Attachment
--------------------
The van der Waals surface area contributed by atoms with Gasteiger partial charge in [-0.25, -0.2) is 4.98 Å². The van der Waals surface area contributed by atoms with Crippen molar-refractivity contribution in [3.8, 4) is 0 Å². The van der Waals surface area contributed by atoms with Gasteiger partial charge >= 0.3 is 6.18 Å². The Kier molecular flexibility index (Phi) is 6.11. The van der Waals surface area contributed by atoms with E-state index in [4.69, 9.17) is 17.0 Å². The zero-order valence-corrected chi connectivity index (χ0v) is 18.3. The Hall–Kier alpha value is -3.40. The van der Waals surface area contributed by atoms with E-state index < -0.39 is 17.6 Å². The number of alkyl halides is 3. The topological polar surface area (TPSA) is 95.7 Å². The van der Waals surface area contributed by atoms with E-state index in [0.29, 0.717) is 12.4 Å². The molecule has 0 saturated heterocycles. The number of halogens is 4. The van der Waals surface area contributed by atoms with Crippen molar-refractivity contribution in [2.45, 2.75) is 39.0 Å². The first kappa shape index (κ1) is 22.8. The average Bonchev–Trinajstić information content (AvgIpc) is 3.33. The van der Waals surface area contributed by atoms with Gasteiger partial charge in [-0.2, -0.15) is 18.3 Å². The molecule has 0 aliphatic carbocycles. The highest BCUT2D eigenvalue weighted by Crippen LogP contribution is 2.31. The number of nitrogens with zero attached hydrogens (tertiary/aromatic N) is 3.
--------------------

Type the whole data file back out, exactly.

The van der Waals surface area contributed by atoms with Gasteiger partial charge in [-0.25, -0.2) is 4.98 Å². The van der Waals surface area contributed by atoms with Crippen molar-refractivity contribution in [3.8, 4) is 0 Å². The van der Waals surface area contributed by atoms with Gasteiger partial charge >= 0.3 is 6.18 Å². The Kier molecular flexibility index (Phi) is 6.11. The van der Waals surface area contributed by atoms with E-state index in [4.69, 9.17) is 17.0 Å². The zero-order valence-corrected chi connectivity index (χ0v) is 18.3. The Hall–Kier alpha value is -3.40. The van der Waals surface area contributed by atoms with E-state index < -0.39 is 17.6 Å². The number of alkyl halides is 3. The topological polar surface area (TPSA) is 95.7 Å². The van der Waals surface area contributed by atoms with E-state index in [0.29, 0.717) is 12.4 Å². The molecule has 0 saturated heterocycles. The number of halogens is 4. The van der Waals surface area contributed by atoms with Crippen molar-refractivity contribution in [2.45, 2.75) is 39.0 Å². The first kappa shape index (κ1) is 22.8. The average Bonchev–Trinajstić information content (AvgIpc) is 3.33. The van der Waals surface area contributed by atoms with Gasteiger partial charge in [-0.2, -0.15) is 18.3 Å². The molecule has 0 aliphatic carbocycles. The highest BCUT2D eigenvalue weighted by Crippen LogP contribution is 2.31. The number of nitrogens with zero attached hydrogens (tertiary/aromatic N) is 3.